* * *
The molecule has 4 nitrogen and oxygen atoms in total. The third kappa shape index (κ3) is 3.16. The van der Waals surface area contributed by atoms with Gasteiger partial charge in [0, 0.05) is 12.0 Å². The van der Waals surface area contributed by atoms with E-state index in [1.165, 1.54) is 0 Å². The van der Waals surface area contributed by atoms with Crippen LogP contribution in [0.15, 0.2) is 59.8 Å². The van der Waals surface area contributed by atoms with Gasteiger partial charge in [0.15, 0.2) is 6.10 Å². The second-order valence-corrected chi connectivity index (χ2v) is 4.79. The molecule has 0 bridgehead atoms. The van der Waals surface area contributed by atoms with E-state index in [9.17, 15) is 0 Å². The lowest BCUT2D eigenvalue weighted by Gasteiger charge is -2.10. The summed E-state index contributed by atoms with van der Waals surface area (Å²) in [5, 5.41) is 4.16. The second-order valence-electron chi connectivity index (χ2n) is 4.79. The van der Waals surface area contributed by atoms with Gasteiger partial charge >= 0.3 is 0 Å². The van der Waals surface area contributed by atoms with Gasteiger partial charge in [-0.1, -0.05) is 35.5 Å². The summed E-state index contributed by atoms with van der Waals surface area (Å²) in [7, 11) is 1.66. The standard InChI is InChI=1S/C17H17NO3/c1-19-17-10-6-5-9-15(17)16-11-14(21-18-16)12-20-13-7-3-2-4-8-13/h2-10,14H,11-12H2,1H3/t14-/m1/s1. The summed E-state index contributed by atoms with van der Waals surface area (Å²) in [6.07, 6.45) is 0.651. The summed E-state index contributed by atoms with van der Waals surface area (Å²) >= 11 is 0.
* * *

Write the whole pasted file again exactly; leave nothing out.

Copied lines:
The molecule has 4 nitrogen and oxygen atoms in total. The third kappa shape index (κ3) is 3.16. The van der Waals surface area contributed by atoms with Gasteiger partial charge in [0, 0.05) is 12.0 Å². The van der Waals surface area contributed by atoms with E-state index in [1.165, 1.54) is 0 Å². The van der Waals surface area contributed by atoms with Crippen LogP contribution in [0.15, 0.2) is 59.8 Å². The van der Waals surface area contributed by atoms with Gasteiger partial charge in [0.15, 0.2) is 6.10 Å². The second-order valence-corrected chi connectivity index (χ2v) is 4.79. The molecule has 0 bridgehead atoms. The van der Waals surface area contributed by atoms with E-state index in [9.17, 15) is 0 Å². The lowest BCUT2D eigenvalue weighted by Gasteiger charge is -2.10. The summed E-state index contributed by atoms with van der Waals surface area (Å²) in [5, 5.41) is 4.16. The second-order valence-electron chi connectivity index (χ2n) is 4.79. The van der Waals surface area contributed by atoms with Gasteiger partial charge >= 0.3 is 0 Å². The van der Waals surface area contributed by atoms with Gasteiger partial charge in [-0.1, -0.05) is 35.5 Å². The summed E-state index contributed by atoms with van der Waals surface area (Å²) in [7, 11) is 1.66. The standard InChI is InChI=1S/C17H17NO3/c1-19-17-10-6-5-9-15(17)16-11-14(21-18-16)12-20-13-7-3-2-4-8-13/h2-10,14H,11-12H2,1H3/t14-/m1/s1. The summed E-state index contributed by atoms with van der Waals surface area (Å²) in [6.07, 6.45) is 0.651. The summed E-state index contributed by atoms with van der Waals surface area (Å²) >= 11 is 0.